Greece’s four largest banks agreed to take up a €50m convertible bond to help recapitalise Proton Bank, a small lender, the central bank announced this weekend, in what is being seen as an attempt to avert a run on the country’s fragile banking system
The deal came ahead of an expected announcement this week that several Athens lenders plan to seek emergency liquidity assistance from the Greek central bank, senior bankers said
Greek banks no longer have sufficient high-quality collateral to seek funding from the European Central Bank after recent sovereign downgrades. But they are eligible for liquidity allocated by the Bank of Greece in agreement with the Frankfurt-based ECB and are expected to seek it this week.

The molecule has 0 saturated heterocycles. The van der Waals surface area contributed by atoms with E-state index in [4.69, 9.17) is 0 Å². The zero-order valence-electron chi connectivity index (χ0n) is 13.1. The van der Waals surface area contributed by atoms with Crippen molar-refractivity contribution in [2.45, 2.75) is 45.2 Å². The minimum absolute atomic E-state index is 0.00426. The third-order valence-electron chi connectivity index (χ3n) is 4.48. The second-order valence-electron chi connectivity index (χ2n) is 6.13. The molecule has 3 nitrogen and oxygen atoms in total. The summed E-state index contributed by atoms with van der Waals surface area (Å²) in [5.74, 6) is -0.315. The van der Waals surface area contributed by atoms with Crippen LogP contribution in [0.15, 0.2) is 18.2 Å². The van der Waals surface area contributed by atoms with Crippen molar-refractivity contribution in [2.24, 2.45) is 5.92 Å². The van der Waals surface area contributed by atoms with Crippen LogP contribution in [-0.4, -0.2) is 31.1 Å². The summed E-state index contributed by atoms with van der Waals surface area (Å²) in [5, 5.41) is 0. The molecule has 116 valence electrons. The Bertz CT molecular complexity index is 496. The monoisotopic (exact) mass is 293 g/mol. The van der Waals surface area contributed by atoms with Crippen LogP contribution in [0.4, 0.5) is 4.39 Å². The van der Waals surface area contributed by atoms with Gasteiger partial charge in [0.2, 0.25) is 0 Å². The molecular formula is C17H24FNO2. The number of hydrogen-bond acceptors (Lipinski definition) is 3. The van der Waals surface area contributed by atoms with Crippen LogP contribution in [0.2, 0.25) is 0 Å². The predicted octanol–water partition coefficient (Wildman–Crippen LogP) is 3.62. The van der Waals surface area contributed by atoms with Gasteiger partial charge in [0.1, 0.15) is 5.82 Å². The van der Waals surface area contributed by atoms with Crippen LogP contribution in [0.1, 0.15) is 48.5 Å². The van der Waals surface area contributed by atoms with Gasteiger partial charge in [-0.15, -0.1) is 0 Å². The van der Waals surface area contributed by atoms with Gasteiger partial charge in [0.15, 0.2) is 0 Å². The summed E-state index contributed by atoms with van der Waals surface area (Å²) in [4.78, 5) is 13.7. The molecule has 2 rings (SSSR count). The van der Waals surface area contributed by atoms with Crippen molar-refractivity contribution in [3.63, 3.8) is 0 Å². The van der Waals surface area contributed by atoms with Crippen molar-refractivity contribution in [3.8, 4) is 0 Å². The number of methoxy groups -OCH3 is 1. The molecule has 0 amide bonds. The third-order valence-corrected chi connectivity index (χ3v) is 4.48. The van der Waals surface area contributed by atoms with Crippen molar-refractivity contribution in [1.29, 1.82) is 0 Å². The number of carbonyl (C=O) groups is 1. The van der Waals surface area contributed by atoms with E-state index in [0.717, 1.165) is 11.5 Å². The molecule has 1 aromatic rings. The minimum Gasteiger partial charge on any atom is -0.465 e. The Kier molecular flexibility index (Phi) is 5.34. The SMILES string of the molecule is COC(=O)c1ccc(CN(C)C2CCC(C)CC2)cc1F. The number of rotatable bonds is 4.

All four big lenders – National Bank of Greece, Alpha Bank, EFG Eurobank and Piraeus Bank – face a looming liquidity crunch as about €10bn of government deposits are set to be withdrawn from local banks to pay off debt maturing in the next few weeks.
In this environment, it was essential to prevent Proton from collapsing and creating a mood of fear with unpredictable consequences,” said one banker, explaining the rationale for the take-up of the Proton bond
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